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Gifts that heal



PHOTOGRAPH COURTESY OF UNSPLASH/ROSIE SUN FAMILY will always have each other’s back no matter what.

No matter how weird your family seems to be, they will ultimately always have your back no matter how much you mess up. Your parents are two of the best people I know even if, like everybody, they’re not perfect. They (and we, your ‘tribe’) will always be here for you whether you like it or not.”

This was part of the note I wrote my niece when she turned 18 last September. It was supposed to be one of the “18 wishes” but it didn’t read like one. In retrospect, it might have been a reminder to myself, too, considering how I had been an absentee daughter, sister and aunt even before the Covid-19 pandemic happened.

When my father turned 80 at the start of 2021, travel restrictions kept me from going home to join the family celebration. I thought I could make a trip within weeks after that big occasion I had missed but it wasn’t until June that it was possible to do so. From a simple hop-into-a-bus-get-off-the-intersection -and-have-brother-pick-me-up process, I’ve had to take an RT-PCR test, brave a long queue at the bus terminal, and then go through the designated triage area after disembarking before I could finally reach my destination: Baguio General Hospital. Papa was going to undergo surgery.

When you’re told one of your parents has cancer, it hits hard. Having a doctor in the family makes it somehow easier to deal with it because you will have accurate medical information you need to process things — at least on the intellectual level. But seeing someone you’ve invariably thought invincible struggle with not being able to do as simple a thing as go to the bathroom is another thing. At the same time, being witness to everyone in the family doing their best to cope is heartening.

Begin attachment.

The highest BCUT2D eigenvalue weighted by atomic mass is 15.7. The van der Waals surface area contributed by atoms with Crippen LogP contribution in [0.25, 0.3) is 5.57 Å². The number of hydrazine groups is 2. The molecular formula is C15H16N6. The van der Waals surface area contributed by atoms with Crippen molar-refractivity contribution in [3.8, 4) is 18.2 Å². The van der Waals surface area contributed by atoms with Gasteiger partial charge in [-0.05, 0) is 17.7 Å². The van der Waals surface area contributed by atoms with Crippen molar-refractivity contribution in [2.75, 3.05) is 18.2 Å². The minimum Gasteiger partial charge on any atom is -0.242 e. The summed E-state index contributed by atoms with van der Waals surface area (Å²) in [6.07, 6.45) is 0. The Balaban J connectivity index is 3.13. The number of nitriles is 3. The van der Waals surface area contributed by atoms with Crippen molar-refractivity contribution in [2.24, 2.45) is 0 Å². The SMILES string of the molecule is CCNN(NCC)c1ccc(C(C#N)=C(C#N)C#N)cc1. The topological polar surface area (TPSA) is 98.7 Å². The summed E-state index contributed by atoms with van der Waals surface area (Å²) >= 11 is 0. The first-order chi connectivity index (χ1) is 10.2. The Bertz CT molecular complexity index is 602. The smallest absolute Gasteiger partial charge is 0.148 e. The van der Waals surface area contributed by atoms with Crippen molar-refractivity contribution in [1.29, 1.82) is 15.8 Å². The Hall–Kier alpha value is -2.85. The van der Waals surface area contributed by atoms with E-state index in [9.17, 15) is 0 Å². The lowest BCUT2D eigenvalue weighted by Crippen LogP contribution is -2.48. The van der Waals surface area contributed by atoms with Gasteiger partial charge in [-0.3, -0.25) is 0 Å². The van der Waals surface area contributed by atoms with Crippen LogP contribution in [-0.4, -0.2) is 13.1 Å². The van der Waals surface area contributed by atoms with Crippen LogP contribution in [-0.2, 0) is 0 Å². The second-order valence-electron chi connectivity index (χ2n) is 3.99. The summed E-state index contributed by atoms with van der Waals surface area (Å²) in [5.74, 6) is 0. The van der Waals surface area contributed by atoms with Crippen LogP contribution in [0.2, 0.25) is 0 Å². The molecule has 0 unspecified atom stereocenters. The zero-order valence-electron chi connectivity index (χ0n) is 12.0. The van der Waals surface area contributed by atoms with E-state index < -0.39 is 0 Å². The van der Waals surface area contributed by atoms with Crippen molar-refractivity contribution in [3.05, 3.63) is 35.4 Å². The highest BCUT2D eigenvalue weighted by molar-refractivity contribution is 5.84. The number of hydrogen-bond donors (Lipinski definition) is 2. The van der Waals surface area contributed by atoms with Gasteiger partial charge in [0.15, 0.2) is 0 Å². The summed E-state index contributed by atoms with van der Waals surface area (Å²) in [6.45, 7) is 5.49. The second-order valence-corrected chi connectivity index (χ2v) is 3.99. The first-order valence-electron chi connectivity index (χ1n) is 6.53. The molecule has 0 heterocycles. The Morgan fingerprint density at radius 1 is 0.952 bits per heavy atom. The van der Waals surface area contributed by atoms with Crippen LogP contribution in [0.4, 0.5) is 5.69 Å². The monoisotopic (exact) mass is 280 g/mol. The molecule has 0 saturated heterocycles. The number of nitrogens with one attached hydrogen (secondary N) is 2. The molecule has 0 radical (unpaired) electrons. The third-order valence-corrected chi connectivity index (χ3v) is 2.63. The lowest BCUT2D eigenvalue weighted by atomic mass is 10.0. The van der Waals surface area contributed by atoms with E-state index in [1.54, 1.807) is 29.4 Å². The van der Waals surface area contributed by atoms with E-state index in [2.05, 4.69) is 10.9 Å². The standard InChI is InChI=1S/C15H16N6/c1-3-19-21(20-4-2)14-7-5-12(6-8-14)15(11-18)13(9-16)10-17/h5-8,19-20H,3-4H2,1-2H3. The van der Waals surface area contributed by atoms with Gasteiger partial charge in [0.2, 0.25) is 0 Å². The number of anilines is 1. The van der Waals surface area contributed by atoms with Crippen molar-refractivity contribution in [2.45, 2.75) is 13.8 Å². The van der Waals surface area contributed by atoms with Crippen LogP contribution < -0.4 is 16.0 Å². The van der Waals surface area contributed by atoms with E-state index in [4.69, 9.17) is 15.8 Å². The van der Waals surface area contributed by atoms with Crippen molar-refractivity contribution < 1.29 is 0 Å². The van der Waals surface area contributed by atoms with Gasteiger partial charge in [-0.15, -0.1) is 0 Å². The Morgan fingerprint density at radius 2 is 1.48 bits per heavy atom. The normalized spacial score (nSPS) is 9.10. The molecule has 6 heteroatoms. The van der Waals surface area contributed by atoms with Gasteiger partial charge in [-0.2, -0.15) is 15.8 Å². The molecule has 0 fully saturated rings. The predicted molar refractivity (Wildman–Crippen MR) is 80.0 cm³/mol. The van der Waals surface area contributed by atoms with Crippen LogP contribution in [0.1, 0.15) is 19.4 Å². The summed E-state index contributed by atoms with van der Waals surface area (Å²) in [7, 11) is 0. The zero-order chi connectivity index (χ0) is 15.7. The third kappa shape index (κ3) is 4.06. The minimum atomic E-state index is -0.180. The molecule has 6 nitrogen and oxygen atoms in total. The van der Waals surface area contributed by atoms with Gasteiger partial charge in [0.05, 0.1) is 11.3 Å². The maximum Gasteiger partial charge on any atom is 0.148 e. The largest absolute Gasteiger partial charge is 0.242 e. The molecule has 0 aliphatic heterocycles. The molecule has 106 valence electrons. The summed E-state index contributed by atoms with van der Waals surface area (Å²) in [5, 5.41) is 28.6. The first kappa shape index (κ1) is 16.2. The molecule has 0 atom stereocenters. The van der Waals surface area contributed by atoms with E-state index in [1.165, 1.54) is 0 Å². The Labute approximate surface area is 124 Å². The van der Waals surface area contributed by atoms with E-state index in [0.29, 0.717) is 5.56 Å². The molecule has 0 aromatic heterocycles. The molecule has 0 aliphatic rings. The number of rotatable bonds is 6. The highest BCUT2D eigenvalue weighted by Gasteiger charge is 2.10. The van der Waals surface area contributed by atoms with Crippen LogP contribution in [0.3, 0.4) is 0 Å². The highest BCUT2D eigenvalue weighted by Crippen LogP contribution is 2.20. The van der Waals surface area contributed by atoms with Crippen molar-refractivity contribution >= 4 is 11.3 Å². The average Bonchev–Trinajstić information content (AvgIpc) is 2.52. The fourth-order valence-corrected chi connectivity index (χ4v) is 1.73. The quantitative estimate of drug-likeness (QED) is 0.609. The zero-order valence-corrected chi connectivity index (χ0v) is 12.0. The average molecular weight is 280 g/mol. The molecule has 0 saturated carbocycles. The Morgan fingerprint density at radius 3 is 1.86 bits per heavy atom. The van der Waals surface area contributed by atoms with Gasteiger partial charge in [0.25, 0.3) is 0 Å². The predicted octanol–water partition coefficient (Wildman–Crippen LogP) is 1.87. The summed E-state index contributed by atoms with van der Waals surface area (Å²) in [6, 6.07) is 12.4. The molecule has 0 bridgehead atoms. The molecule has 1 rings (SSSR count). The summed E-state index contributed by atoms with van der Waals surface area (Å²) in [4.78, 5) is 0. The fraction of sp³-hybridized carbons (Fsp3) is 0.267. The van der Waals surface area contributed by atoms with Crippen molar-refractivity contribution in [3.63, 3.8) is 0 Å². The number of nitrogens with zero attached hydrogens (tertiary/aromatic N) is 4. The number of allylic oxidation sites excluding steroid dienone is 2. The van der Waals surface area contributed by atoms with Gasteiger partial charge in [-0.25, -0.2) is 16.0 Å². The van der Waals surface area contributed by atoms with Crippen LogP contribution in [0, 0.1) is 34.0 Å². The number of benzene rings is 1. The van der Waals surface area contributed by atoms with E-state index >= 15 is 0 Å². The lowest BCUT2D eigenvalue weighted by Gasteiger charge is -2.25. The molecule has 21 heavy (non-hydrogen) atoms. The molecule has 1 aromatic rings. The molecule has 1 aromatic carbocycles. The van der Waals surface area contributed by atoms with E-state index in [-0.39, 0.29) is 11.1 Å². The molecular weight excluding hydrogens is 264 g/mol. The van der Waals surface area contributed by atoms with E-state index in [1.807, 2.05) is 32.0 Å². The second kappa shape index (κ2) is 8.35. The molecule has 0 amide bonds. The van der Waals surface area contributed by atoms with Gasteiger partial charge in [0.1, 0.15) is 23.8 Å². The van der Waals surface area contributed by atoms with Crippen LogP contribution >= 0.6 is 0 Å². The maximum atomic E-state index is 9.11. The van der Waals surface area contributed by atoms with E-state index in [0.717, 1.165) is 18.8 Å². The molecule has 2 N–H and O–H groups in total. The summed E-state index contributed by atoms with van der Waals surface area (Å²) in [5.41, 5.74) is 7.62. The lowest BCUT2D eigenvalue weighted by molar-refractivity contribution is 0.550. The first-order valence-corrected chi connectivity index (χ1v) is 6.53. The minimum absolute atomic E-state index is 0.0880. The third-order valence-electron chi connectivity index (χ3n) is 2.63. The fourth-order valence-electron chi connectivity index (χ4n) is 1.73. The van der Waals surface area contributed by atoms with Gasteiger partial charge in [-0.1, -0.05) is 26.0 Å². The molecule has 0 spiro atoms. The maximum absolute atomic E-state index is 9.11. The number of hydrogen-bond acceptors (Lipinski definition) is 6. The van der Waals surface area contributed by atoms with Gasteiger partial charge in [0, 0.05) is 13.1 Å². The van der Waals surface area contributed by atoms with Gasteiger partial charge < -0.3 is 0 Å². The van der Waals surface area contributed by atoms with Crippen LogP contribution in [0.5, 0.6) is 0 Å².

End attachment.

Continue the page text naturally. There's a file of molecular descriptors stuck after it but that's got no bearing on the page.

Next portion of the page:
Even the youngest grandson would tell his mom he missed her but it was okay since she’s taking care of “Papa Lo” (the grandkids’ nickname for grandpa, a combination of ‘Papa’ and ‘Lolo’). When the eldest granddaughter, who’s in Grade 12, volunteered to be in charge of dressing the wound and changing colostomy bags after hospitalization, everyone was surprised. Teenagers are, after all, known for being queasy when faced with such tasks. It turns out she’s interested in pursuing a nursing degree in college so she said she might as well practice. The 19-year-old grandson who seems indifferent managed to keep calm — not even blinking at the sight of blood — when one early morning, grandma woke him up to help carry grandpa who slipped as he was getting up from bed.

I’ve always defended young people whenever I hear complaints about their being self-absorbed but sometimes I would find myself thinking we were a lot better at that age compared to Gen Z kids today. I couldn’t have been happier to be proven wrong time and again, seeing how my nephews and nieces have been helping care for Papa in their own ways. The trick is not to nag them. Just lay down the cards, tell them what needs to be done, and let them feel you trust they will do what is expected of them.

As for me, I have learned that “taking over” kitchen duties — which I thought was a favor for Mama — is something a daughter who’s hardly home should never do because it is intrusive. After all, it is her kitchen I was messing with. What I had read in Tuesdays with Morrie all those years ago should have guided me, too, when I tried to micro-manage everything that had to do with Papa’s medical needs. In an effort to make sure medicines are taken as prescribed, I had forgotten that patients who have been used to independence would resent not being given the chance to decide even the simplest thing such as what fruit will help “push down” various capsules and tablets.